Monday, 20 August 2012

Book Review: Imperial Immigrants: Scottish settlers in the Upper Ottawa Valley, 1815-1840

Imperial Immigrants: Scottish settlers in the Upper Ottawa Valley, 1815-1840
Michael E. Vance
Paperback: 256 pages
Publisher: Natural Heritage (Aug 20 2012)
Language: English
ISBN-10: 1554887569
ISBN-13: 978-1554887569
Cover price: CDN$ 32.99

Michael Vance, a Nova Scotia history professor, has been researching and writing about the Scots who settled in the Ottawa Valley in the early 19th century for 20 years. It shows in this recent book in which he argues that "their migration and settlement reveal as much about the depth of social conflict in the homeland and in the colonies as they do about preoccupations of the British imperial state."

Drawing on primary, contemporary and modern secondary sources documented in an eight page bibliography and nearly 40 pages of notes, the major part of the book comprises seven chapters any one of which could stand on its own. Together they form a mosaic that permits one to better appreciate the confluence of interests and influences surrounding the migration and settlement.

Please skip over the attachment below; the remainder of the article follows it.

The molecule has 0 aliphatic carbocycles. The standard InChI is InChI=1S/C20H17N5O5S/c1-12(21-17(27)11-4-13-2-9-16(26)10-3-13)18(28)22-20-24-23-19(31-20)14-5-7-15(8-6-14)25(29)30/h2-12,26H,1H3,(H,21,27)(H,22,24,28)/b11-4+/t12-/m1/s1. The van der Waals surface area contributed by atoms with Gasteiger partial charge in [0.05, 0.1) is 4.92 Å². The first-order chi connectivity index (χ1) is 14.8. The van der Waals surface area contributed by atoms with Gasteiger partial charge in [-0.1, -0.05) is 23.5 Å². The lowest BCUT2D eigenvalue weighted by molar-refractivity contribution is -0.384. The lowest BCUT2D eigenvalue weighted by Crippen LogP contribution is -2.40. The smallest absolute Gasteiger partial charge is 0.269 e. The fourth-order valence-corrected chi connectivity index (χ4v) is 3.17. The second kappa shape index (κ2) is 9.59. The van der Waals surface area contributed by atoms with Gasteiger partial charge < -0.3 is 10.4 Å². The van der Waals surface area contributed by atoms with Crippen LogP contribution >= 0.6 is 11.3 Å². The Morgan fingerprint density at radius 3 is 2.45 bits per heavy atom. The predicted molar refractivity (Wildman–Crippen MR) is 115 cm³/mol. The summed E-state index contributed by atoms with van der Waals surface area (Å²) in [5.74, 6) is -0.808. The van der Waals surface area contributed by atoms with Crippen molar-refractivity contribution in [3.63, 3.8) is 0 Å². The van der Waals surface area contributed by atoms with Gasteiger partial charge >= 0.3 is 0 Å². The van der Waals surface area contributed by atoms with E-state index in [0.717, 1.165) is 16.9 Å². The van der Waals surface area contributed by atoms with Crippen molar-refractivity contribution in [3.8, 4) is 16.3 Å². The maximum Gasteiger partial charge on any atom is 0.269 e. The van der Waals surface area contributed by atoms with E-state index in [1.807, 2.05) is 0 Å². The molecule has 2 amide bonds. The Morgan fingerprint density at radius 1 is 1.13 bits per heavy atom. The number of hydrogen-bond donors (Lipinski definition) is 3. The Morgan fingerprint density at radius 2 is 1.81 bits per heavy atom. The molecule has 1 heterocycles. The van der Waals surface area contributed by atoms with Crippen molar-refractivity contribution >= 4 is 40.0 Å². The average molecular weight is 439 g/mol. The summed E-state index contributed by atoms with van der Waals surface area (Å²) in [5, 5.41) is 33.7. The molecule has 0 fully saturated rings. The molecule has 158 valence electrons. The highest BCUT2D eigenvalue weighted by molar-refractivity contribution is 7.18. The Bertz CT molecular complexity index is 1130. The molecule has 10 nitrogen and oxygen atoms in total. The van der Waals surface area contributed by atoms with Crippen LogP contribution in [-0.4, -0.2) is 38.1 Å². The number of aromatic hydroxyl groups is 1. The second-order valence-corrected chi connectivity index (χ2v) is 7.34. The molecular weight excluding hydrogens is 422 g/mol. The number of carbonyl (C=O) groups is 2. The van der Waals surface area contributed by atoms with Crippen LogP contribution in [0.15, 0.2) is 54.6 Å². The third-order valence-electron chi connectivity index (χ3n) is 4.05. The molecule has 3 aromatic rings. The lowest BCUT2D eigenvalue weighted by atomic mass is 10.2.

The first two chapters deal with the acquisition of the land from the native population and settlement by former soldiers, all to stabilize the area against possible future incursions from the United States following the war of 1812-14. Chapters three and four look at the circumstances that led to strengthening this presence through Scottish emigration from the Breadalbane estate in Perthshire from 1815 and of weavers and others from the area around Paisley from 1820. Chapters five and six focus on the settlers political and religious attitudes and the role of the church, with an emphasis on women's secondary status. The final chapter looks at personal journals articles and books that recall the settlers experience and their revealed perspectives.

In addition to line maps and the author's photographs the book is illustrated with reproductions of contemporary engravings which assists Vance, much as a Rorschach inkblot, in supporting the book's themes.

For the genealogist whose ancestors migrated to the upper Ottawa Valley, and particularly the area known as the Rideau Purchase (1819) around Perth, the book provides valuable context to their family history. I don't and feel jealous of those who can benefit from this detailed study.

1 comment:

Anonymous said...

I do have ancestors who settled near Almonte and Packenham ca 1820. I'm looking forward to reading the book.